Seattle Mariners: Sign or Decline — David Phelps
By Ty Gonzalez
Remember David Phelps? The 31-year-old reliever is one of the Mariners’ very few impending free agents and it may be in their best interest to bring him back.
Going into the 2018 season, the Mariners were expecting Phelps to be a major piece in their bullpen, potentially slotting in between Nick Vincent and Juan Nicasio. The prospect of having those three set up Edwin Díaz was exciting, giving us hope for a bullpen worthy of rivalling that of the 2014 Mariners.
On March 21, however, Phelps was diagnosed with a torn right ulnar collateral ligament, forcing him to undergo season-ending Tommy John surgery. This set the stage for the Mariners to look outside of the organization for bullpen help and eventually acquire Álex Colomé from the Tampa Bay Rays in May.
With the injury occurring back in Spring Training, Phelps should be able to make his return to the mound sometime in the first half of the 2019 MLB season. Therefore, he’s a viable bounce-back candidate that should come relatively cheap and is worth an opportunity to re-sign.
One of the bigger concerns about pitchers that undergo Tommy John is how it will ultimately affect their velocity and ability to throw their breaking balls. Phelps is a five-pitch pitcher, using everything in his wheelhouse relatively evenly, including his cutter and slider. Phelps has heavily relied on both pitches late in counts, so it’ll be interesting to how the injury affects his approach moving forward.
Interestingly enough, Phelps’ velocity on all five of his pitches significantly went up in 2016 and stayed there through the course of 2017. For example, his cutter averaged at 85.3 MPH in 2013, which shot all the way up to a 90.8 average four years later. When his velocity was lower in the early 2010s, he still had his fair share of success on the mound, still averaging roughly 1.0 fWAR a season.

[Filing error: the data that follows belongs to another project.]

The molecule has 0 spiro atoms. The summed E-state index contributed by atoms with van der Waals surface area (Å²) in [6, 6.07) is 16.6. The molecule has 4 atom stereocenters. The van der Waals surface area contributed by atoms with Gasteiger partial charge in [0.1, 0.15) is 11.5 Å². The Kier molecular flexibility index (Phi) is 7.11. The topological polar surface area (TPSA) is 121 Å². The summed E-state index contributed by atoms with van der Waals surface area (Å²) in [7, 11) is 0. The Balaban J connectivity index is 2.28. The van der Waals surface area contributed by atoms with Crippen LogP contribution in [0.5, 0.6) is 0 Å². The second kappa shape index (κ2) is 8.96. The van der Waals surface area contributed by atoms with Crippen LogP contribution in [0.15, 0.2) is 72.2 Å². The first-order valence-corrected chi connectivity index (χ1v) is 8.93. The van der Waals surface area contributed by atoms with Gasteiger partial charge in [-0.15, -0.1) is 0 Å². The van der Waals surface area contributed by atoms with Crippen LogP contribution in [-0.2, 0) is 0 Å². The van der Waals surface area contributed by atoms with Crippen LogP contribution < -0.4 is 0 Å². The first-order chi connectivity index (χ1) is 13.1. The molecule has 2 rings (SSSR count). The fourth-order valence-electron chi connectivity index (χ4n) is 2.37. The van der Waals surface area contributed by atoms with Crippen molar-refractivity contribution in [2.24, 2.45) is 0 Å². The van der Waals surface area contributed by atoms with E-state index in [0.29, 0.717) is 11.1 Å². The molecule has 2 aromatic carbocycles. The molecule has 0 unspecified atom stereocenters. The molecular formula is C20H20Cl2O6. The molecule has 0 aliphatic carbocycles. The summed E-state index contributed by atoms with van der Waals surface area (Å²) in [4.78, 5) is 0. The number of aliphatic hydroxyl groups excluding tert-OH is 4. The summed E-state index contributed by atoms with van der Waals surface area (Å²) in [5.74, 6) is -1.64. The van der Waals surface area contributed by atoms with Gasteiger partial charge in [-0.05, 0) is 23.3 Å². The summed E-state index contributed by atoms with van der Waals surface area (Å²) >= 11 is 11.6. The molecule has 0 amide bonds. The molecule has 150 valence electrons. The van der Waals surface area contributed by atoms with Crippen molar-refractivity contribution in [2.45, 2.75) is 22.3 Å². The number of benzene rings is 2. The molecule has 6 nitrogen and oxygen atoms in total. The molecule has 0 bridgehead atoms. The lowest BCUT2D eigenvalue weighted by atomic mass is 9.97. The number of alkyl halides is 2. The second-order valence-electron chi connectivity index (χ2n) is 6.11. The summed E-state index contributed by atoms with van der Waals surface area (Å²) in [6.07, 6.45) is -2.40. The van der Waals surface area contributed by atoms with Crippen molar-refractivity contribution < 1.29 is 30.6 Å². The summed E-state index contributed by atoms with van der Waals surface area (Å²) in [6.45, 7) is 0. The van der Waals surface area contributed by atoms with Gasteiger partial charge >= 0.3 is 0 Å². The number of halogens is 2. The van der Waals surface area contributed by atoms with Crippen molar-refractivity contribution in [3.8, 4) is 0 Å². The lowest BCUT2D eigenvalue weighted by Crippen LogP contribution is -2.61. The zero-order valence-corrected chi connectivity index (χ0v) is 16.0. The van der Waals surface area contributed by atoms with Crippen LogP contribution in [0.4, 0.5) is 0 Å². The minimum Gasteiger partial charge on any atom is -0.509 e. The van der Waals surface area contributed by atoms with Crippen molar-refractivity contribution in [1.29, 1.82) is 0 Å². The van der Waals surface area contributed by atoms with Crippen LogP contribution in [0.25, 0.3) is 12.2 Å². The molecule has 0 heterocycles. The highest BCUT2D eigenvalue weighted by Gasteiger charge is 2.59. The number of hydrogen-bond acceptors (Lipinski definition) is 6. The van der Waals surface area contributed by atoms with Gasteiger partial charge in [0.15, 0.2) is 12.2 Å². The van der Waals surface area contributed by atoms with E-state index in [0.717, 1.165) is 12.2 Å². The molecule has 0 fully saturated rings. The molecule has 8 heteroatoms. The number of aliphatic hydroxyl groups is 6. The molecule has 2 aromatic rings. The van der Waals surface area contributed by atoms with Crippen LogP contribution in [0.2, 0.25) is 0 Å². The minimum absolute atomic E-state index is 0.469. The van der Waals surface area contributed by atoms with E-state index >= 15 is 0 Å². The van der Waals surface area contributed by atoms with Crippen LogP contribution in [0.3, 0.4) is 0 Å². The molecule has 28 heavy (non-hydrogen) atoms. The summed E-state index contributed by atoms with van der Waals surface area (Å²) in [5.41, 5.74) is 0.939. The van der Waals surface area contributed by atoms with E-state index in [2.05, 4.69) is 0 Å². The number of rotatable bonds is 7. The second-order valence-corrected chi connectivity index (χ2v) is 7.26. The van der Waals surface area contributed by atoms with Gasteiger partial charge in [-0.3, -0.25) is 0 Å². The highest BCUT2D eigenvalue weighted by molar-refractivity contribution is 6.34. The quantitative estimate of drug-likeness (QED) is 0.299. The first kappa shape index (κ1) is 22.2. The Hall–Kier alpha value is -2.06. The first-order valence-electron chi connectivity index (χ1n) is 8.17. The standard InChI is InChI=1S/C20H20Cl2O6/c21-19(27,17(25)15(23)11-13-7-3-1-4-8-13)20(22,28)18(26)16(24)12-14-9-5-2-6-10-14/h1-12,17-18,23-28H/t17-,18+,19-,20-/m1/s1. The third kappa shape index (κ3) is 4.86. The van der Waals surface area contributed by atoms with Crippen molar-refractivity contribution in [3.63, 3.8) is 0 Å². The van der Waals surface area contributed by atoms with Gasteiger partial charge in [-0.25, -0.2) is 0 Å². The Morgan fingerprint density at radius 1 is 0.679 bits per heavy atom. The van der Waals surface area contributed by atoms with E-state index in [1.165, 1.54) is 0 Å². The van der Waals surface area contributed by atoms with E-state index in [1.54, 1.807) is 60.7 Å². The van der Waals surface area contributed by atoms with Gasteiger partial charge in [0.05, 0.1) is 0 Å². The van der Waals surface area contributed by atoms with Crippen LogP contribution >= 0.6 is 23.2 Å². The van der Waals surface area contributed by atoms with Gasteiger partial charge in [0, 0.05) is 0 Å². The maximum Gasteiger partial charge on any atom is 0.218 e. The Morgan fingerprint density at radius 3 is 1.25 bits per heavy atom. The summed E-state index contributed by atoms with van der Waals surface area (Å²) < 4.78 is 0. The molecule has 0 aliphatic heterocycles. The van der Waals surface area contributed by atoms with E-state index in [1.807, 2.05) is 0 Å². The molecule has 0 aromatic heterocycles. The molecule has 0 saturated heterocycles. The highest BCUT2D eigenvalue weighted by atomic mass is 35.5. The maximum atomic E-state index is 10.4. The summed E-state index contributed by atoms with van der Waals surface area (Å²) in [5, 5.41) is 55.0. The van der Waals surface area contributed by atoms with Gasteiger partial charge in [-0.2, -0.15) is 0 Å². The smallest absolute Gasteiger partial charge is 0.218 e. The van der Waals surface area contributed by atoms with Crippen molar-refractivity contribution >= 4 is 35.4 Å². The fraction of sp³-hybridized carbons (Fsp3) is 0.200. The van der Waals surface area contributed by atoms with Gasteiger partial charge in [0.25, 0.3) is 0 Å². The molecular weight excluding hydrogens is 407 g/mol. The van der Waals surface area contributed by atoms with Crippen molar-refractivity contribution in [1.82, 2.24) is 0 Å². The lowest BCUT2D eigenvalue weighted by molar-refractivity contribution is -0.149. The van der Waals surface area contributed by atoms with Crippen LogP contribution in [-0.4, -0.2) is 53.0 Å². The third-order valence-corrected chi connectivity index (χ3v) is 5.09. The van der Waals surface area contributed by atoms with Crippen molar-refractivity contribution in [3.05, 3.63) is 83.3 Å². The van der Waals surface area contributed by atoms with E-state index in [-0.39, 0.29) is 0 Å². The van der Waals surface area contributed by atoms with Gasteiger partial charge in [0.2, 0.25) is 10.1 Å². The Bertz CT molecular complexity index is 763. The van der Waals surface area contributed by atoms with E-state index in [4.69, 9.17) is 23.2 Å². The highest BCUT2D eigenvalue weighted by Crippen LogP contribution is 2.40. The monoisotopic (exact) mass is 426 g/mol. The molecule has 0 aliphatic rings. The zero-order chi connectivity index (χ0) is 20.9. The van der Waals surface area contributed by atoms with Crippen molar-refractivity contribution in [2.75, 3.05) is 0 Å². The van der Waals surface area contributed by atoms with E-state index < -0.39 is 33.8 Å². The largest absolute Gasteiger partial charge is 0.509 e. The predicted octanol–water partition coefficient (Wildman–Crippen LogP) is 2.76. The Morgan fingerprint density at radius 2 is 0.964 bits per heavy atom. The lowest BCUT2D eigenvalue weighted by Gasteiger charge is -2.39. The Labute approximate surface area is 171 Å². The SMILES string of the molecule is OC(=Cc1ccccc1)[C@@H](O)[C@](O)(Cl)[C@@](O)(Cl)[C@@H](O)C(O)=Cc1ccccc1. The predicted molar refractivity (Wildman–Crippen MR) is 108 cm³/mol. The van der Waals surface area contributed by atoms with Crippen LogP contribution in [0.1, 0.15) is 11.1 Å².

What this tells me is that, if his velocity does take a hit, he at least has experience pitching successfully with less heat. As age begins to play a factor in pitchers’ careers, and the natural wear-and-tear of their arm sets in, they have to adapt and get creative to stay successful at the Major League level. In Phelps, you have a pitcher that’s had to be creative from the jump due to a lack of velocity, which is fairly encouraging.
The Mariners acquired Phelps for a whopping four prospects, including top-10 farmhand Brayan Hernandez. For that price, it’d be tough for the Mariners to simply bite the bullet on Phelps and move forward without him, and there really is no reason for them to do so. Phelps has a solid chance of bouncing back this year and could be a solid stash piece, especially if the team chooses to non-tender Nick Vincent.
Sign or Decline? Sign.
Prediction: One-year, $2.5 million deal.